The city of Ballwin operates a diverse and efficient parks and recreation program. But changing demographics and problems posed by limited facilities mean the city has short- and longer-term challenges to address if programs and operations are to meet the needs of residents and other users.
Those are two of many observations and conclusions in the draft of
Presenting highlights from the nearly 300-page plan was Kristy DeGuire, head of DG2 Design Landscape Architecture, the firm in charge of developing it.
In addition to its recommendations, the plan includes data profiling the community, an analysis of existing parks and facilities, and appendices detailing input from residents and other respondents who attended public meetings and participated in an online survey.
An analysis of the market and a feasibility study of current and future programs and operations also are included.
The plan was identified as a draft and aldermen are expected to review and discuss its findings and recommendations in more detail in coming weeks. John Hoffman, interim director of parks and recreation, described the document as “basically final” but still subject to last-minute changes from the review process.
Referring to the plan document, Hoffman said, “It’s a good overall view of our system and what we need to do as we move forward. It’s not the end of our process, though, because there’s a lot of work ahead to make the plan’s recommendations a reality.”
Although its specifics are labeled as medium and low priority, one of the plan’s most involved recommendations calls for an expansion of The Pointe at Ballwin Commons, the city’s fitness, recreation
No cost estimates are in the plan but the expansion clearly would be a multimillion-dollar project.
The plan credits Ballwin parks and recreation with a number of strengths, including:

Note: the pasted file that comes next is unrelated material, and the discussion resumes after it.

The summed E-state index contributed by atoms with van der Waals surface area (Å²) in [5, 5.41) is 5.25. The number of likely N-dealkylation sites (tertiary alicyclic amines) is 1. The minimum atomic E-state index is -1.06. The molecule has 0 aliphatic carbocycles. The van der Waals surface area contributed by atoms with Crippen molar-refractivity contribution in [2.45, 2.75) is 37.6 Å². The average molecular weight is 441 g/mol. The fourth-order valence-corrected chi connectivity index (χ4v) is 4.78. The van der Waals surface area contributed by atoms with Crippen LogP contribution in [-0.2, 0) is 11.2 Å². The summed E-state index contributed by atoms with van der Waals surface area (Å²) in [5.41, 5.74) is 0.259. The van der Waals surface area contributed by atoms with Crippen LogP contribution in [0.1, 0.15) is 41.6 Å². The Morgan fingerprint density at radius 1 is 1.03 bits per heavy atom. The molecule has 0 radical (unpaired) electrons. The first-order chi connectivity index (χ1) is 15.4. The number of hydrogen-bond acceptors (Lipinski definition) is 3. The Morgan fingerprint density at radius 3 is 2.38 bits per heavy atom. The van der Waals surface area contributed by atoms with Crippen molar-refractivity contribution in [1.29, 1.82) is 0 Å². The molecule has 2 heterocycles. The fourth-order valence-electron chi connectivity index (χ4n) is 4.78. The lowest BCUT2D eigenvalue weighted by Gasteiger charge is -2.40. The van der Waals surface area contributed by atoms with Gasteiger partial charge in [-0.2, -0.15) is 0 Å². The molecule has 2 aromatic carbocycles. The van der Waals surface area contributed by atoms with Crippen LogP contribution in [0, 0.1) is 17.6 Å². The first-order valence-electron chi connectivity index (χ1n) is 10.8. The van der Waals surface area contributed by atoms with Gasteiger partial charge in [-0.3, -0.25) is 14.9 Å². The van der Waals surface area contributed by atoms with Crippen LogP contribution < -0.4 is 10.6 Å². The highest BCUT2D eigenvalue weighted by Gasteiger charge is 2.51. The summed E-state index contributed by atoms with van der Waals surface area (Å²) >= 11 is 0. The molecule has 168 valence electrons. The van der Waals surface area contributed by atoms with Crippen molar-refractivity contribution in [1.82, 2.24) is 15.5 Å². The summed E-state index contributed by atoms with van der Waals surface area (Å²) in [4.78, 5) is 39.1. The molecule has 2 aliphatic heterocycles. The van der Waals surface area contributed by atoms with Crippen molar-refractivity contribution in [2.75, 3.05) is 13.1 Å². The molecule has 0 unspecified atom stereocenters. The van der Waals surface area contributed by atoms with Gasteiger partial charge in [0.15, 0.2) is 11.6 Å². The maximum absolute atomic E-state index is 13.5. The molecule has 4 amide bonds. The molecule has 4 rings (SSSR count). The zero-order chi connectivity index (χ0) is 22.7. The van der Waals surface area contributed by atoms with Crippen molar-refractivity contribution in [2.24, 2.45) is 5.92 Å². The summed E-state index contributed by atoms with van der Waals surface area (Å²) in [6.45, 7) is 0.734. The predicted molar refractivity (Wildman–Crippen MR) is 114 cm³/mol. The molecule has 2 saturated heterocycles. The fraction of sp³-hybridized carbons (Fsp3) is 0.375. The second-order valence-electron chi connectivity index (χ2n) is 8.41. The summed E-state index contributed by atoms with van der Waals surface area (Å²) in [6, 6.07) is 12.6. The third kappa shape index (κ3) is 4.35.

- Strong youth activities program.
- Substantial aquatic programs.
Largenumber of senior Silver Sneakers participants.
- Special interest classes offered in a number of areas.
- Emphasis on family-based programming.
- Special events programming.
Weaknesses and deficiencies identified included:
- General lack of facilities, especially indoor, to support programming growth and hard-court activities.
- Limited fitness and wellness programs and indoor sports, especially leagues, due to lack of gym space.
- General lack of lap and competitive swimming.
- Lack of programs focused on younger, more active seniors.
- Lack of dedicated birthday party rooms.
Specific improvement recommendations included for the city’s parks are:
North Pointe Aquatic Center: High – More shade structures over seating areas; Medium – Update park signage to a new, unified design.
Holloway Park: High – New small restroom for
Ballwin Golf Course and Club: High – Repave cart paths and slope for positive drainage, add a large driving practice cage west of the parking lot. Medium – Add buffer along pond edge to reduce fertilizer runoff, add native landscape and screening along golf course boundary, dredge pond to combat algae blooms, replace maintenance facility, use gabions to stabilize creek banks.
Vlasis Park: High – Enhance ballfield, add pickleball courts, complete a detailed park master plan; Medium – Add amphitheater for concerts and events, dredge ponds and improve edge treatment, update and relocate playground, add parking.
The Pointe Community Park: High – Enhance the pond edge; Medium – Add multi-use courts, add irrigation system.
New Ballwin Park: High – Create a native vegetation buffer to prevent bank erosion, with designated access points, replace plaza and playground trees, update restroom, realign walkway, reseal and restripe multi-use court for basketball and pickleball; Medium – Improve vehicle circulation and update parking lot with modern stormwater best management practices [BMPs], add a more permanent structure or area for concerts near the lake.
Ferris Park: High – Add permeable parking with modern stormwater BMPs, add access to
A survey on participation activities involving parks and recreation facilities found that walking/jogging was the most frequently mentioned, followed by swimming, festivals and special events, and visiting nature areas.
Listed as the top five potential improvements were walking trails, restrooms, shaded areas, upgrades of playground equipment and drinking fountains.